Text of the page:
The Plattsmouth journal. (Plattsmouth, Nebraska) 1901-current, February 18, 1915, Page PAGE 7, Image 7

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Copyright, 1914, by
The Knife and the Rope.
CVKRAL minutes passed, lu
which tbey took stock of the
VvjJj? situation and inude rapid
strides in learning tlie art of
ticking to wet and slippery ice. The
little man was tlie first to ie:ik.
Gee!" Le said and a minute later:
"If you can dig ia for a moitent and
tlacli i'u the rope I can turn over
Try it.
Smoke made tlie effort, then rested
on tbe rope again. 1 can do it." he
Kaid. "Teil me when you're ready,
and be quick.
"About three feet down is holding
for my heels," Carson said. "It won't
take a moment. Are you ready?"
-Go on'"
It wa.s hard work to slide down n
yard, turn over and sit up. Hut it was
even harder for Smoke to remain flat
tened and maintain a position that
from instai t to instant made a greater
call upon bis muscles. As it w.-is. he
could feel the almost perceptible begin
ning of the slip when the rope tight
ened, and he looked rp into his com
panion's face. Smoke noted the yellow
pallor of sun tan, forsaken by the
Mood, and wondered what his own
complexion, was like. But when he
saw Carson, with shaking fingers,
fumble for his sheath knife he decid
ed tbe end had come. The man was in
a funk and was troing to cut the rope.
"Don't m-miud m-m-me." the little
man chattered. "I ain't scared. It's
only my nerves, gosh dang them. I'll
b-b-be all rigLt in a minute."
And Smoke watched him. doubled
over, hM shoulders ltweeu his knees,
shivering and awkward, holding a
slight tension on the rope with one
hand, while with the ether he hacked j
and gouged holes for his heels iu the ice.
"Carson." he breathed up to him.
"you're some bear, some bear." j
The answering grin was ghastly and'
pathetic "I never could stand height," j
Carson confessed. "It always did get)
me. Do you mind If I stop a minute j
and clear my head? Then I'll make
those heel holes deeper so I can heave
you up."
Smoke's heart warmed. "Look here,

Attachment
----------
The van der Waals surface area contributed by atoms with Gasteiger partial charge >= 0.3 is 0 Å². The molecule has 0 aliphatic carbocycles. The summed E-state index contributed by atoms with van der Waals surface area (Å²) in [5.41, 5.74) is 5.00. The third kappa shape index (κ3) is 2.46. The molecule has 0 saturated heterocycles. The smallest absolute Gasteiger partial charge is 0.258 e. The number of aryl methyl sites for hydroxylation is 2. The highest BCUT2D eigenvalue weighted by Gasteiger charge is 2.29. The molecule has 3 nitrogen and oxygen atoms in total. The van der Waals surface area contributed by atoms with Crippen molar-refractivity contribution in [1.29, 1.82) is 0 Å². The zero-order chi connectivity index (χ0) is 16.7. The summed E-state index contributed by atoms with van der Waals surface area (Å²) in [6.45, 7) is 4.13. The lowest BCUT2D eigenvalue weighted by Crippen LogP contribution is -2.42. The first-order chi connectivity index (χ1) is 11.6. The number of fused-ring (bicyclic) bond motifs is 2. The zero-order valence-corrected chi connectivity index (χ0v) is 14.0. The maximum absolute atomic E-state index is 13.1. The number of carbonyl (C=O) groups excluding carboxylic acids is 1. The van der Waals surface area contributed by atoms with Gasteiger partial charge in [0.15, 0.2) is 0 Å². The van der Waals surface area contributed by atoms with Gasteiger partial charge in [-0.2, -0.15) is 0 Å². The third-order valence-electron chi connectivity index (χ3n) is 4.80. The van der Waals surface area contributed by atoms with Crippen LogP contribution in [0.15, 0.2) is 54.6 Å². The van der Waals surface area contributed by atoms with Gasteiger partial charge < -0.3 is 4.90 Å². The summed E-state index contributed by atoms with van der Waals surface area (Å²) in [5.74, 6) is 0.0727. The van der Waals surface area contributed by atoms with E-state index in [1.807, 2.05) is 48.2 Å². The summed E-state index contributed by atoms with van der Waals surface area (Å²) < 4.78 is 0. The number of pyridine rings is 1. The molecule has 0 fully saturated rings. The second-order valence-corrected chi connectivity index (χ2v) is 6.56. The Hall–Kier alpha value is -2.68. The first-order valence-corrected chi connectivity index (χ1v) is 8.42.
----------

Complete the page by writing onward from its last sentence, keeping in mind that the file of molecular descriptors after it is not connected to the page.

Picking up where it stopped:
Carson; the thing for you to do is to
cut the rope. You can never get me
up, and there's no use both of us be
ing lost. You can make it out with
your knife."
"You shut up" was the hurt retort
"Wlio's running this?"
And Smoke could not help but see
that anger was a good restorative for
the other's nerves. As for himself, it
was the more nerve racking strain,
lying plastered against the ice with
iiothing to do but strive to stick on.
A groan and a quick cry of "Hold
onf" warned him. With face pressed
against the ice he made a supreme
sticking effort, felt the roje slacken
and knew Carson was slipping toward
him. lie did i.ot dare look up until
he felt the rope tighten and knew the
other had again come to rest.
"Gee, that was a near go'" Carson
chattered. "I came down over a yard.
Now, you wait. I've got to dig new
Holding the few pounds of strai
necessary for Smoke with his left
hand, the little man jabbed ami cuojh
pM at the ice with his right. Ten
minutes of this passed.
"Now, I'll tell you what I've done."
Carson called down. "I've made heel
holds and hand holds for you along
sile of me. I'm going to heave the
rope in slow and easy, and you just
come along sticking and not too fast.
I ll tell you what, first of all. I'll take
you on the rope, and you worry out of
that pack. Get me?"
Smoke nodded, and with infinite care
unbuckled his pack straps. With a
wriggle of tbe shoulders he dislodged
the pack, and Carson saw it slide over
the bulge and out of sight.
"Now, I'm going to ditch mine," be
called down. "You just take It easy
and wait."
Five minutes later the upward strug
gle began. Smoke, aTter dryins his
hands on the insides of his arm sleeves,
clawed Into the climb bellied and
ciung and stuck and plastered sus
tained and helped by the pull cf the
roe- Alone, he could not hare ad
A third of the way up, where the
pitch was steeper and the ice less
eroded, he felt the strain on the rope
decreasing, lie moved slower and
slower. Here was no place to stop and
remain. His most desperate effort
could not prevent the stop, and he
could feel the down slip beginning.
"I'm going," he called up.
"So am I," was the reply, gritted
through Carson's teeth.
"Then cast loose."
Smoke felt the rope tauten in a fu
tile effort; then the pace quickened, and
fce went past his previous lodgment
and OTer the bulge tbe last glimpse he
canght of Carson was turned ever, J
wiihjnadly moving bauds and feet
the Wheeler Syndicate.
striving to overcome the downward
To Smoke's surprise, as he went over
the bulge, there was no sheer fall. The
roje restrained him as he slid down a
steeper pitch, which quickly eased un
til he came to a halt in another niche
on the verge of another bulge. Carson
was now out of sight, ensconced In the
place previously occupied by Smoke.
"Gee he could hear Carson shiver.
An Interval of quiet followed, and
then Smoke conld feel the rope agi
tated. "What are yon doing? he called op.
"Making more hand and foot boWs,"
came the trembling answer. "You just
wait I'M have you np here In a Jiffy
Don't mind the way I talk. I'm Just
"You're holding me tty main
strength." Smoke argued. "Soon or
late, with the Ice melting, you'll sl'.p
down after me. The thing for yoa to
do is to cut loose. Hear me! There's
no use both of us going. Get that?
You're the biggest little man in crea
tion, but you've done your best. You
cut loose!"
"You shut up! I'm going to make
holes this time deep enough to haul up
a span of horses."
Several silent minutes passed. Smoke
?ou!d hear the metallic trike and hack
of the knife, and occasionally driblets
of lie slid over tlie bulge and came
down to him. Thirsty, clinging on
hand and foot, he caught the frag
ments in bis mouth and melted them